He also wondered aloud what she was doing in the more than 13 minutes between the time Kitchings’ left her home and the time she called police.
“That 911 call sounds horrible. It doesn’t mean that it was true,” Arbuzow said, later adding: “People have won Oscars for stuff like this.”
Before they began deliberation, Rex told jurors that the only actor in the case was Kitchings, a man whose own words she said showed he was playing out a twisted fantasy in his head on the night of the alleged attack.
While Arbuzow had highlighted for jurors the fact that the two passengers who briefly shared Kitchings’ car with the woman heard her tell him she was sad about going home alone, Rex said the overshare was by no means an invitation for sex with a 58-year-old married man who Rex said she could assure jurors “was by no means in her wheelhouse.”
Rex also dismissed Kitchings’ claims on the witness stand that his age and various health issues caused him to be delayed in getting aroused during his encounter with the woman, which became an important part of Kitchings’ defense as his attorneys claimed a man of his age and health would have had trouble completing the number of sex acts the victim claimed occurred in less than an hour’s time.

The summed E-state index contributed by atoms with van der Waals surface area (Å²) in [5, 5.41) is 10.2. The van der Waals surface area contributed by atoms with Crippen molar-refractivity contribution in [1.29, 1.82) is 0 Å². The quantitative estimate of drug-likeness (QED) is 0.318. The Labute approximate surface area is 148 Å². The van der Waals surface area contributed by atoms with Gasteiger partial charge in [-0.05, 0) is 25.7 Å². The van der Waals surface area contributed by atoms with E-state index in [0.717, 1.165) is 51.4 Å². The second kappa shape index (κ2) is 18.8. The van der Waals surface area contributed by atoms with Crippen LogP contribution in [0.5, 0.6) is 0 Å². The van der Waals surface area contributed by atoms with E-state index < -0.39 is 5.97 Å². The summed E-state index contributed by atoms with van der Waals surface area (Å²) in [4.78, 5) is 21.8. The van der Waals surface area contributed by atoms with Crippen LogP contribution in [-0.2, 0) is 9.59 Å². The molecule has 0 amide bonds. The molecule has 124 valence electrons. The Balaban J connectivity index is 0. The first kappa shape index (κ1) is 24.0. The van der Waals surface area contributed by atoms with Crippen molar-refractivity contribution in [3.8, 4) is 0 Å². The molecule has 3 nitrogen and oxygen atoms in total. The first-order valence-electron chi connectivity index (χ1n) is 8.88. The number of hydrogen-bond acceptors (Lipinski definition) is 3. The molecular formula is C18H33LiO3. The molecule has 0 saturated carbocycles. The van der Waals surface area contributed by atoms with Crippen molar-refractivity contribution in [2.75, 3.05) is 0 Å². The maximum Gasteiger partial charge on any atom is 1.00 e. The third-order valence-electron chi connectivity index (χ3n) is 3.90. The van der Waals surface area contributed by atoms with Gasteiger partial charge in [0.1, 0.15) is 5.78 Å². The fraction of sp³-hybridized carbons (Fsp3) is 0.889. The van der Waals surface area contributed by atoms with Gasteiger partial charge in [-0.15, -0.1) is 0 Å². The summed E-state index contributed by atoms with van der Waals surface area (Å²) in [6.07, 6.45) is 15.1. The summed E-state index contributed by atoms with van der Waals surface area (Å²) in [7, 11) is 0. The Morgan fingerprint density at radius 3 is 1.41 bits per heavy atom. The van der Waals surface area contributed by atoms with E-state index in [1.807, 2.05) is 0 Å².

Why, Rex asked jurors, would a man who had so much difficulty having sex be later found with a “sex kit” containing condoms, lubricant and other items stuffed in a blue pouch in the trunk of his car?
“The defendant in his imagination kept saying it was a great tryst with a young girl. That’s not what happened,” Rex said. “This was the worst night of her life. This was not the defendant’s conquest.”